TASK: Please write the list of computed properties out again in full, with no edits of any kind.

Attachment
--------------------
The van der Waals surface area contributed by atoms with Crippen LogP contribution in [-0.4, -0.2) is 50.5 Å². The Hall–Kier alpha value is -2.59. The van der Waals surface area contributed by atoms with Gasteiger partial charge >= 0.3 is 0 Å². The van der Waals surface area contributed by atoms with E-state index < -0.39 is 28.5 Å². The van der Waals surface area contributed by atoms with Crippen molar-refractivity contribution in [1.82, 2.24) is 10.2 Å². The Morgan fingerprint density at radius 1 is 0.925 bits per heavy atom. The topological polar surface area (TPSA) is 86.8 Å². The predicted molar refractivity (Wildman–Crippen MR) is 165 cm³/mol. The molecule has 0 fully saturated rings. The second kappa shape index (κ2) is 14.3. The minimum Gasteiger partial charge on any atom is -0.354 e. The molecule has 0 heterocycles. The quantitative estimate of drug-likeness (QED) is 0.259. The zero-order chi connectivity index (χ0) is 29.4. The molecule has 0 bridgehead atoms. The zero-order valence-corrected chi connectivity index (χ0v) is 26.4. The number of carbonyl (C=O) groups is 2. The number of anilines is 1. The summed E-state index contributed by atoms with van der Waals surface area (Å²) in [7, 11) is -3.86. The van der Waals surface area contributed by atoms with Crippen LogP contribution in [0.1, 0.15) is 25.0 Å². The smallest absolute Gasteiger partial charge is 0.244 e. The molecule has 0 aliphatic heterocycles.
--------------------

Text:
The van der Waals surface area contributed by atoms with Crippen LogP contribution in [-0.4, -0.2) is 50.5 Å². The Hall–Kier alpha value is -2.59. The van der Waals surface area contributed by atoms with Gasteiger partial charge >= 0.3 is 0 Å². The van der Waals surface area contributed by atoms with E-state index < -0.39 is 28.5 Å². The van der Waals surface area contributed by atoms with Crippen molar-refractivity contribution in [1.82, 2.24) is 10.2 Å². The Morgan fingerprint density at radius 1 is 0.925 bits per heavy atom. The topological polar surface area (TPSA) is 86.8 Å². The predicted molar refractivity (Wildman–Crippen MR) is 165 cm³/mol. The molecule has 0 fully saturated rings. The second kappa shape index (κ2) is 14.3. The minimum Gasteiger partial charge on any atom is -0.354 e. The molecule has 0 heterocycles. The quantitative estimate of drug-likeness (QED) is 0.259. The zero-order chi connectivity index (χ0) is 29.4. The molecule has 0 bridgehead atoms. The zero-order valence-corrected chi connectivity index (χ0v) is 26.4. The number of carbonyl (C=O) groups is 2. The number of anilines is 1. The summed E-state index contributed by atoms with van der Waals surface area (Å²) in [7, 11) is -3.86. The van der Waals surface area contributed by atoms with Crippen LogP contribution in [0.1, 0.15) is 25.0 Å². The smallest absolute Gasteiger partial charge is 0.244 e. The molecule has 0 aliphatic heterocycles.